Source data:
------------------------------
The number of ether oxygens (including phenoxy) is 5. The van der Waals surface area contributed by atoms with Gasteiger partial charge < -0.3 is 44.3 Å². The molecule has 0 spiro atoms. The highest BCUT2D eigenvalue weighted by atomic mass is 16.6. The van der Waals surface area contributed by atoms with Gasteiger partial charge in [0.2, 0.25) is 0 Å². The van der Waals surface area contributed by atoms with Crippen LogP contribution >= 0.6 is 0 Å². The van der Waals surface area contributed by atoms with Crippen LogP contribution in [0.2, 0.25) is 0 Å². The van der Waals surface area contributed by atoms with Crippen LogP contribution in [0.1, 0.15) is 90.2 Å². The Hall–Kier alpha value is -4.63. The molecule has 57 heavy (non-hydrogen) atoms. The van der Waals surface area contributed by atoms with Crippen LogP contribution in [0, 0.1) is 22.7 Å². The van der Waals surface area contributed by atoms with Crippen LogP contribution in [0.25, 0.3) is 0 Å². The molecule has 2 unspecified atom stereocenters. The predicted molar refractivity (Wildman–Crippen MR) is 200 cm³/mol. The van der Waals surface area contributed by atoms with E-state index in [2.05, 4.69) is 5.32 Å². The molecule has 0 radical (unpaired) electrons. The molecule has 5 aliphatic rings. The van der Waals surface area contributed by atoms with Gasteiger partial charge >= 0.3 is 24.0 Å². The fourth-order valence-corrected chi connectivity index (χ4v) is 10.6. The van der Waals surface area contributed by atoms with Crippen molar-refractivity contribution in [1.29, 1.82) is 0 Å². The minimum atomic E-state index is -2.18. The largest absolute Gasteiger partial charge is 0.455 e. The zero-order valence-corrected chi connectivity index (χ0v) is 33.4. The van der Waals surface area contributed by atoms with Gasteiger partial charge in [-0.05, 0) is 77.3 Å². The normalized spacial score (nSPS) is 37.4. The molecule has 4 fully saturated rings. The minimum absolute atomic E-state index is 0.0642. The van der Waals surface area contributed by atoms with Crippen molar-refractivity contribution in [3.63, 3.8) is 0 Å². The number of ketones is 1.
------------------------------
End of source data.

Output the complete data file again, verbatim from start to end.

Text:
The number of ether oxygens (including phenoxy) is 5. The van der Waals surface area contributed by atoms with Gasteiger partial charge < -0.3 is 44.3 Å². The molecule has 0 spiro atoms. The highest BCUT2D eigenvalue weighted by atomic mass is 16.6. The van der Waals surface area contributed by atoms with Gasteiger partial charge in [0.2, 0.25) is 0 Å². The van der Waals surface area contributed by atoms with Crippen LogP contribution >= 0.6 is 0 Å². The van der Waals surface area contributed by atoms with Crippen LogP contribution in [0.2, 0.25) is 0 Å². The van der Waals surface area contributed by atoms with Crippen LogP contribution in [0.1, 0.15) is 90.2 Å². The Hall–Kier alpha value is -4.63. The molecule has 57 heavy (non-hydrogen) atoms. The van der Waals surface area contributed by atoms with Crippen LogP contribution in [0, 0.1) is 22.7 Å². The van der Waals surface area contributed by atoms with Crippen LogP contribution in [0.25, 0.3) is 0 Å². The molecule has 2 unspecified atom stereocenters. The predicted molar refractivity (Wildman–Crippen MR) is 200 cm³/mol. The van der Waals surface area contributed by atoms with E-state index in [2.05, 4.69) is 5.32 Å². The molecule has 0 radical (unpaired) electrons. The molecule has 5 aliphatic rings. The van der Waals surface area contributed by atoms with Gasteiger partial charge >= 0.3 is 24.0 Å². The fourth-order valence-corrected chi connectivity index (χ4v) is 10.6. The van der Waals surface area contributed by atoms with Crippen molar-refractivity contribution in [1.29, 1.82) is 0 Å². The minimum atomic E-state index is -2.18. The largest absolute Gasteiger partial charge is 0.455 e. The zero-order valence-corrected chi connectivity index (χ0v) is 33.4. The van der Waals surface area contributed by atoms with Gasteiger partial charge in [-0.05, 0) is 77.3 Å². The normalized spacial score (nSPS) is 37.4. The molecule has 4 fully saturated rings. The minimum absolute atomic E-state index is 0.0642. The van der Waals surface area contributed by atoms with Crippen molar-refractivity contribution in [3.63, 3.8) is 0 Å². The number of ketones is 1.